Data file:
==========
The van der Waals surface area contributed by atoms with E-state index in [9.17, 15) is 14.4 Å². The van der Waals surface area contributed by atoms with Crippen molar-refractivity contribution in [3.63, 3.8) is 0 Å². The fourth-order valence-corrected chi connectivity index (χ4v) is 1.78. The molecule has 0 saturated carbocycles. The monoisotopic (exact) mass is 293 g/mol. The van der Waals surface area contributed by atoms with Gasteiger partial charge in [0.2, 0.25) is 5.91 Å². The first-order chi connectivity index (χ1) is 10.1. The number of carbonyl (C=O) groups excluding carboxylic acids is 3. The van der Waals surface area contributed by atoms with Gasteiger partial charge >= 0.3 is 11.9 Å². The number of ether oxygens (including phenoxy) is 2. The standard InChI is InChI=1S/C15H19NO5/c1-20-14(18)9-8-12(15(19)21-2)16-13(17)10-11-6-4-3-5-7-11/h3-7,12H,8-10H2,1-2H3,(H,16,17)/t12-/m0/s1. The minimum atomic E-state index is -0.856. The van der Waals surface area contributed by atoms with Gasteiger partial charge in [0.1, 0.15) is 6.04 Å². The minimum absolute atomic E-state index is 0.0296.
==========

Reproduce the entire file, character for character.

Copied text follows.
The van der Waals surface area contributed by atoms with E-state index in [9.17, 15) is 14.4 Å². The van der Waals surface area contributed by atoms with Crippen molar-refractivity contribution in [3.63, 3.8) is 0 Å². The fourth-order valence-corrected chi connectivity index (χ4v) is 1.78. The molecule has 0 saturated carbocycles. The monoisotopic (exact) mass is 293 g/mol. The van der Waals surface area contributed by atoms with Gasteiger partial charge in [0.2, 0.25) is 5.91 Å². The first-order chi connectivity index (χ1) is 10.1. The number of carbonyl (C=O) groups excluding carboxylic acids is 3. The van der Waals surface area contributed by atoms with Gasteiger partial charge >= 0.3 is 11.9 Å². The number of ether oxygens (including phenoxy) is 2. The standard InChI is InChI=1S/C15H19NO5/c1-20-14(18)9-8-12(15(19)21-2)16-13(17)10-11-6-4-3-5-7-11/h3-7,12H,8-10H2,1-2H3,(H,16,17)/t12-/m0/s1. The minimum atomic E-state index is -0.856. The van der Waals surface area contributed by atoms with Gasteiger partial charge in [0.1, 0.15) is 6.04 Å². The minimum absolute atomic E-state index is 0.0296.